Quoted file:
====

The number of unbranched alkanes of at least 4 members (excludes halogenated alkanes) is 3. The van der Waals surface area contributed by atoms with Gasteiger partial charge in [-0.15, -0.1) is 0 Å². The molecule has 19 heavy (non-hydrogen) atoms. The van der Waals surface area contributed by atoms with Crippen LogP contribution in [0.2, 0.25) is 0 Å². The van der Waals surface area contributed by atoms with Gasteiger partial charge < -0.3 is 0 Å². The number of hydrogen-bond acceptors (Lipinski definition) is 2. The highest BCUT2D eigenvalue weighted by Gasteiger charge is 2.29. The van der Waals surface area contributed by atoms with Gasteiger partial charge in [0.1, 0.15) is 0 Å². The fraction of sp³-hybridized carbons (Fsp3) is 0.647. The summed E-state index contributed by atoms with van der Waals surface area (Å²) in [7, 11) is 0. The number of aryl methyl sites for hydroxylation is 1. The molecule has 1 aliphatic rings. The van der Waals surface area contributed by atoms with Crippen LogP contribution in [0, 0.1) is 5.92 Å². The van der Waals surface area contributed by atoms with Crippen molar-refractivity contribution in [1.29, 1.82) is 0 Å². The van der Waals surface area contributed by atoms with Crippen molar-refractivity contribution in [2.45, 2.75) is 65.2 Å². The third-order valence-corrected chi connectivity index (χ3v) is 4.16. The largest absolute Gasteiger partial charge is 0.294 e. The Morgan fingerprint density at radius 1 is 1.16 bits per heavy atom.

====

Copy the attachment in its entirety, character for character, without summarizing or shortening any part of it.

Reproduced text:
The number of unbranched alkanes of at least 4 members (excludes halogenated alkanes) is 3. The van der Waals surface area contributed by atoms with Gasteiger partial charge in [-0.15, -0.1) is 0 Å². The molecule has 19 heavy (non-hydrogen) atoms. The van der Waals surface area contributed by atoms with Crippen LogP contribution in [0.2, 0.25) is 0 Å². The van der Waals surface area contributed by atoms with Gasteiger partial charge < -0.3 is 0 Å². The number of hydrogen-bond acceptors (Lipinski definition) is 2. The highest BCUT2D eigenvalue weighted by Gasteiger charge is 2.29. The van der Waals surface area contributed by atoms with Gasteiger partial charge in [0.1, 0.15) is 0 Å². The fraction of sp³-hybridized carbons (Fsp3) is 0.647. The summed E-state index contributed by atoms with van der Waals surface area (Å²) in [7, 11) is 0. The number of aryl methyl sites for hydroxylation is 1. The molecule has 1 aliphatic rings. The van der Waals surface area contributed by atoms with Crippen LogP contribution in [0, 0.1) is 5.92 Å². The van der Waals surface area contributed by atoms with Crippen molar-refractivity contribution in [1.29, 1.82) is 0 Å². The van der Waals surface area contributed by atoms with Crippen molar-refractivity contribution in [2.45, 2.75) is 65.2 Å². The third-order valence-corrected chi connectivity index (χ3v) is 4.16. The largest absolute Gasteiger partial charge is 0.294 e. The Morgan fingerprint density at radius 1 is 1.16 bits per heavy atom.